When Congress passed new and greatly improved amendments to the Paperwork Reduction Act in 1995, OMB issued guidance to the agencies advising them about steps to take in their review and in OIRA’s review. The guidance also described procedures under which OMB could delegate approval authority to agencies that implemented a fair, independent process to review information collection requests. OMB stated that these delegations would be “an acknowledgement that the agency has met, and is able to continue to meet, the spirit and substance of the PRA.”
This was a door opener, a carrot, an incentive for agencies to create appropriate internal review processes. At the time, there were few, if any, delegations made to the agencies, in large part because most agencies had little, if any, capacity to review information collection requests independently of the requesting office. This was similar to agencies’ somewhat limited capacity to undertake serious cost-benefit analyses of their regulatory proposals: Some agencies did have solid economic expertise and support, but others did not.
Since the 1990s, most, if not all, agencies have developed internal expertise and capacity to do cost-benefit analyses. Some of the least capable agencies at the time are now able to prepare very competent regulatory impact analyses.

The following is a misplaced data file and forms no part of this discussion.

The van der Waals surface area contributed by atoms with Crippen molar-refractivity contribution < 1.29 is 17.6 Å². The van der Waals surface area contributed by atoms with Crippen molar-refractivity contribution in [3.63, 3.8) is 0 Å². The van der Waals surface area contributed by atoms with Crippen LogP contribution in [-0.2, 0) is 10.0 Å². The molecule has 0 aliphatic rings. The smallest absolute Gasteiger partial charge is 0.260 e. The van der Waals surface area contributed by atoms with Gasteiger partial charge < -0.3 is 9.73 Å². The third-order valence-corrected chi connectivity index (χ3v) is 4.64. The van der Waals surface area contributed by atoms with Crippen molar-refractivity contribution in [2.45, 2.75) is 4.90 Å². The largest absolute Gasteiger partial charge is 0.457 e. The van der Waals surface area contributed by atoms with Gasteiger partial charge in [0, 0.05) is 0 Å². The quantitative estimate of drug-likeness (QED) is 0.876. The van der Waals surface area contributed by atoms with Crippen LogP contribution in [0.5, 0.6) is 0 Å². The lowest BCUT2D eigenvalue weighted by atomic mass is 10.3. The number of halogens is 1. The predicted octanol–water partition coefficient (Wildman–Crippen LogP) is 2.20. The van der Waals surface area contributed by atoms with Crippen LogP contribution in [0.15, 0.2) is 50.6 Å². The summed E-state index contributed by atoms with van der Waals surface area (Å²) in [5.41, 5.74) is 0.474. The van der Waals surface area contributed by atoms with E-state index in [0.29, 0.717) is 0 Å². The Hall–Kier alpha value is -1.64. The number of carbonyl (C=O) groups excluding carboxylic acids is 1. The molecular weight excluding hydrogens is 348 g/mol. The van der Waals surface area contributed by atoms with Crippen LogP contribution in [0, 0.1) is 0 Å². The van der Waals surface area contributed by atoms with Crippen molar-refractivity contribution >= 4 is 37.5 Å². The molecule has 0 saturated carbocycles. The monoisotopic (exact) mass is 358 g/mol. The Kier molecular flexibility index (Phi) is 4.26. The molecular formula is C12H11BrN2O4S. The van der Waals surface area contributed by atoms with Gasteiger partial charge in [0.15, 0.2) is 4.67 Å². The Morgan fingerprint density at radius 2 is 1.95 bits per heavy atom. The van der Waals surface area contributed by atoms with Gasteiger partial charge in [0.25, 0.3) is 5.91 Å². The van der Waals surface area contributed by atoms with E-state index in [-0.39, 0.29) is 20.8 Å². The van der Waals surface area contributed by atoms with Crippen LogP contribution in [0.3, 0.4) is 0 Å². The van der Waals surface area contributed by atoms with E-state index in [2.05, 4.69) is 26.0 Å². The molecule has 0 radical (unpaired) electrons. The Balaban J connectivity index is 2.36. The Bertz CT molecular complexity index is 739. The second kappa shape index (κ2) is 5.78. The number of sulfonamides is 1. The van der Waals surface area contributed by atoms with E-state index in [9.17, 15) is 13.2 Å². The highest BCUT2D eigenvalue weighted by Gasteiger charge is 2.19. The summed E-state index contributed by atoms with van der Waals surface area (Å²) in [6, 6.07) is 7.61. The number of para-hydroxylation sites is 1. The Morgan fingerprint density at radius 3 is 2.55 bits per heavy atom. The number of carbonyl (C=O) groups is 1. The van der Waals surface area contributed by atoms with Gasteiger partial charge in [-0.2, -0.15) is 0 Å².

Similarly, OIRA in the mid-1990s expected agencies to develop internal resources and capabilities to carry out PRA reviews effectively. Subsequent statutes like the Information Technology Management Reform Act of 1996 and the E-Government Act of 2002 should have helped these efforts—these Acts, respectively, required each agency to name a chief information officer and established a chief information officers council to provide advice on information management policies.
But the expected increased delegation for PRA review to the agencies has never materialized. During the George W. Bush Administration, the U.S. Government Accountability Office published a report that found many agencies were not complying with provisions of the PRA, faulting both agencies’ internal processes and the relevant OMB guidance. OIRA acknowledged that the guidance was outdated and said it would explore alternative approaches to ensure compliance with the PRA. But nothing was done.
Then, President Barack Obama’s OIRA sought to clarify agency obligations under the PRA and to streamline OMB approval for some types of information collections. All good, but there was still no movement towards greater delegation.
Was OIRA reluctant to part with its power? Were agencies less than successful in developing their internal competence? It is difficult to say from the outside. It may even be difficult to gauge the situation accurately from the inside. But whatever the reason, the plant did not take root and begin to grow.
And that is the situation today. The failure of agencies to develop the capability to review and approve their own information collection requests and the failure of OIRA either to push or to entice them to move in that direction has been a lost opportunity. The PRA should be administered to enable agencies to meet the government’s legitimate need for information without unduly burdening those who have and can supply that information. It deserves another look.
This essay is part of a 13-part series, entitled Using Rigorous Policy Pilots to Improve Governance.